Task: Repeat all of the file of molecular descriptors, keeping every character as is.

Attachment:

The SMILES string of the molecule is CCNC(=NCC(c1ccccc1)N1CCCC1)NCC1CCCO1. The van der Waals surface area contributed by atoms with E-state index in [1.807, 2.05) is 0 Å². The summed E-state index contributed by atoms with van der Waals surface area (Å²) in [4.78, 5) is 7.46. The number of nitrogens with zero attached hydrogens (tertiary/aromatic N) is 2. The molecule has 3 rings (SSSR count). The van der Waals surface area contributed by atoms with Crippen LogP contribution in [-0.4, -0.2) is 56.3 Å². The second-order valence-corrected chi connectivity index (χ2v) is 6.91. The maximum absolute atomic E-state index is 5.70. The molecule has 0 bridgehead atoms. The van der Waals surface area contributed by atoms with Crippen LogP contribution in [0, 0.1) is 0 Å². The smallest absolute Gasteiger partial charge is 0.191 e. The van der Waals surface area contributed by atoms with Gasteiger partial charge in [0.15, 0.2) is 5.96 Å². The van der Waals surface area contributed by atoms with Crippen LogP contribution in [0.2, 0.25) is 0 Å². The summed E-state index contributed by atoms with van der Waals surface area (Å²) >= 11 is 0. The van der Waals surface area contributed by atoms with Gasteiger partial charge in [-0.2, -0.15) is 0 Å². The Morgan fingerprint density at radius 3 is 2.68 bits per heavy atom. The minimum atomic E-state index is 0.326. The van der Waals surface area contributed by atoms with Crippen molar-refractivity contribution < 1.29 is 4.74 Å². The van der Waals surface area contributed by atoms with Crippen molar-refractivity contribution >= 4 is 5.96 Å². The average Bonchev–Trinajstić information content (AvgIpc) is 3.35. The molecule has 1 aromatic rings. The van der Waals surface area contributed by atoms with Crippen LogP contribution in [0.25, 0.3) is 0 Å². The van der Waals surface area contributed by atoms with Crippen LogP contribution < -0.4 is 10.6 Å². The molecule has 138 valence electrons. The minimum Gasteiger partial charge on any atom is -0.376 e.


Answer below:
The SMILES string of the molecule is CCNC(=NCC(c1ccccc1)N1CCCC1)NCC1CCCO1. The van der Waals surface area contributed by atoms with E-state index in [1.807, 2.05) is 0 Å². The summed E-state index contributed by atoms with van der Waals surface area (Å²) in [4.78, 5) is 7.46. The number of nitrogens with zero attached hydrogens (tertiary/aromatic N) is 2. The molecule has 3 rings (SSSR count). The van der Waals surface area contributed by atoms with Crippen LogP contribution in [-0.4, -0.2) is 56.3 Å². The second-order valence-corrected chi connectivity index (χ2v) is 6.91. The maximum absolute atomic E-state index is 5.70. The molecule has 0 bridgehead atoms. The van der Waals surface area contributed by atoms with Crippen LogP contribution in [0, 0.1) is 0 Å². The smallest absolute Gasteiger partial charge is 0.191 e. The van der Waals surface area contributed by atoms with Gasteiger partial charge in [0.15, 0.2) is 5.96 Å². The van der Waals surface area contributed by atoms with Crippen LogP contribution in [0.2, 0.25) is 0 Å². The summed E-state index contributed by atoms with van der Waals surface area (Å²) >= 11 is 0. The van der Waals surface area contributed by atoms with Gasteiger partial charge in [-0.2, -0.15) is 0 Å². The Morgan fingerprint density at radius 3 is 2.68 bits per heavy atom. The minimum atomic E-state index is 0.326. The van der Waals surface area contributed by atoms with Crippen molar-refractivity contribution < 1.29 is 4.74 Å². The van der Waals surface area contributed by atoms with Crippen molar-refractivity contribution >= 4 is 5.96 Å². The average Bonchev–Trinajstić information content (AvgIpc) is 3.35. The molecule has 1 aromatic rings. The van der Waals surface area contributed by atoms with Crippen LogP contribution in [0.25, 0.3) is 0 Å². The van der Waals surface area contributed by atoms with Crippen LogP contribution < -0.4 is 10.6 Å². The molecule has 138 valence electrons. The minimum Gasteiger partial charge on any atom is -0.376 e.